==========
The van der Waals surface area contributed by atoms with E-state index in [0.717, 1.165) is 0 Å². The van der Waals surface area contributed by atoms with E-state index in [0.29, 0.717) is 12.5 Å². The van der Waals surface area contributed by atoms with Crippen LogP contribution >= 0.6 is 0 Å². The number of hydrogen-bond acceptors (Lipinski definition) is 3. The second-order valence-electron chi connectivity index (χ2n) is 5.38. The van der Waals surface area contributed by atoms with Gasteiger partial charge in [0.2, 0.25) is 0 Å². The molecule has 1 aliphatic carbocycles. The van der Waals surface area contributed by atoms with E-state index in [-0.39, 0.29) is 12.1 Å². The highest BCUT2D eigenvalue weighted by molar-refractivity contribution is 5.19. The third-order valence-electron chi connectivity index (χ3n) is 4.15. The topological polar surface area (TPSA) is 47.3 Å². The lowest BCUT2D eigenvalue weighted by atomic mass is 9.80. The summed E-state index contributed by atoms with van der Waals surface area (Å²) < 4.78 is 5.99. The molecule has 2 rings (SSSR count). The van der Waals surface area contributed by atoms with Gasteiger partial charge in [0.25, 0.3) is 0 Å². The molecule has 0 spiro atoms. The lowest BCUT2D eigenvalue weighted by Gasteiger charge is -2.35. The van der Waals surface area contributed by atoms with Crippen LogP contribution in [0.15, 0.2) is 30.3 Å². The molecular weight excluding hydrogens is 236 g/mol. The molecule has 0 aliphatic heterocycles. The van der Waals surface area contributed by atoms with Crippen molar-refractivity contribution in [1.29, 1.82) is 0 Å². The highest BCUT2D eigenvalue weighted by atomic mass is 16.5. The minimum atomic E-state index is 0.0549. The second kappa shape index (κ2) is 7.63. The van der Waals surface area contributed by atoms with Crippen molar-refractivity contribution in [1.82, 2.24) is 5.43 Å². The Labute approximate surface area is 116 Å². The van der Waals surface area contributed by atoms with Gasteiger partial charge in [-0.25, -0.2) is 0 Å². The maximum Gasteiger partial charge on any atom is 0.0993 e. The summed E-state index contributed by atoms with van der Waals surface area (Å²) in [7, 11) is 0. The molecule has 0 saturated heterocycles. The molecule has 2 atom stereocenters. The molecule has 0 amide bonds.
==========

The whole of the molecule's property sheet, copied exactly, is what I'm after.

The van der Waals surface area contributed by atoms with E-state index in [0.717, 1.165) is 0 Å². The van der Waals surface area contributed by atoms with E-state index in [0.29, 0.717) is 12.5 Å². The van der Waals surface area contributed by atoms with Crippen LogP contribution >= 0.6 is 0 Å². The number of hydrogen-bond acceptors (Lipinski definition) is 3. The second-order valence-electron chi connectivity index (χ2n) is 5.38. The van der Waals surface area contributed by atoms with Gasteiger partial charge in [0.2, 0.25) is 0 Å². The molecule has 1 aliphatic carbocycles. The van der Waals surface area contributed by atoms with E-state index in [-0.39, 0.29) is 12.1 Å². The highest BCUT2D eigenvalue weighted by molar-refractivity contribution is 5.19. The third-order valence-electron chi connectivity index (χ3n) is 4.15. The topological polar surface area (TPSA) is 47.3 Å². The lowest BCUT2D eigenvalue weighted by atomic mass is 9.80. The summed E-state index contributed by atoms with van der Waals surface area (Å²) < 4.78 is 5.99. The molecule has 2 rings (SSSR count). The van der Waals surface area contributed by atoms with Gasteiger partial charge in [0.25, 0.3) is 0 Å². The molecule has 0 spiro atoms. The lowest BCUT2D eigenvalue weighted by Gasteiger charge is -2.35. The van der Waals surface area contributed by atoms with Crippen LogP contribution in [0.15, 0.2) is 30.3 Å². The molecular weight excluding hydrogens is 236 g/mol. The molecule has 0 aliphatic heterocycles. The van der Waals surface area contributed by atoms with Crippen molar-refractivity contribution in [1.29, 1.82) is 0 Å². The highest BCUT2D eigenvalue weighted by atomic mass is 16.5. The minimum atomic E-state index is 0.0549. The second kappa shape index (κ2) is 7.63. The van der Waals surface area contributed by atoms with Crippen molar-refractivity contribution in [1.82, 2.24) is 5.43 Å². The Labute approximate surface area is 116 Å². The van der Waals surface area contributed by atoms with Gasteiger partial charge in [-0.25, -0.2) is 0 Å². The maximum Gasteiger partial charge on any atom is 0.0993 e. The summed E-state index contributed by atoms with van der Waals surface area (Å²) in [7, 11) is 0. The molecule has 0 saturated heterocycles. The molecule has 2 atom stereocenters. The molecule has 0 amide bonds.